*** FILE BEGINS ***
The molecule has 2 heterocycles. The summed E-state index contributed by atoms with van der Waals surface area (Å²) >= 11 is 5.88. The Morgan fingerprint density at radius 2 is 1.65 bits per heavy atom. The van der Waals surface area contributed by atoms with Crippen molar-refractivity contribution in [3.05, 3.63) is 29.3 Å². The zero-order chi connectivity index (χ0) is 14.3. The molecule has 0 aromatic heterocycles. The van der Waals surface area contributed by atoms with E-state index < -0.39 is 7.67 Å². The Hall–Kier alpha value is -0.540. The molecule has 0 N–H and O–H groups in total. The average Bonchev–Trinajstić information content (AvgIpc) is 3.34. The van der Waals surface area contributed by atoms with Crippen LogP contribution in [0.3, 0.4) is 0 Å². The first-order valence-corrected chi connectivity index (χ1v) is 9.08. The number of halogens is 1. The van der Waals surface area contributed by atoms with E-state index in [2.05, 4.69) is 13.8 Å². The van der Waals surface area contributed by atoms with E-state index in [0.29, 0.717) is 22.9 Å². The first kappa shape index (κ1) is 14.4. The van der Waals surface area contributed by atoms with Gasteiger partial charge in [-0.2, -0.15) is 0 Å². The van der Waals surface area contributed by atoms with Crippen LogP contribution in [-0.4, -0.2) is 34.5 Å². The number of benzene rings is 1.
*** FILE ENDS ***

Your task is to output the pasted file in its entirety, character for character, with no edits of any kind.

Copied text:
The molecule has 2 heterocycles. The summed E-state index contributed by atoms with van der Waals surface area (Å²) >= 11 is 5.88. The Morgan fingerprint density at radius 2 is 1.65 bits per heavy atom. The van der Waals surface area contributed by atoms with Crippen molar-refractivity contribution in [3.05, 3.63) is 29.3 Å². The zero-order chi connectivity index (χ0) is 14.3. The molecule has 0 aromatic heterocycles. The van der Waals surface area contributed by atoms with E-state index < -0.39 is 7.67 Å². The Hall–Kier alpha value is -0.540. The molecule has 0 N–H and O–H groups in total. The average Bonchev–Trinajstić information content (AvgIpc) is 3.34. The van der Waals surface area contributed by atoms with Crippen LogP contribution in [0.3, 0.4) is 0 Å². The first-order valence-corrected chi connectivity index (χ1v) is 9.08. The number of halogens is 1. The van der Waals surface area contributed by atoms with E-state index in [2.05, 4.69) is 13.8 Å². The van der Waals surface area contributed by atoms with E-state index in [0.29, 0.717) is 22.9 Å². The first kappa shape index (κ1) is 14.4. The van der Waals surface area contributed by atoms with Gasteiger partial charge in [-0.2, -0.15) is 0 Å². The van der Waals surface area contributed by atoms with Crippen LogP contribution in [-0.4, -0.2) is 34.5 Å². The number of benzene rings is 1.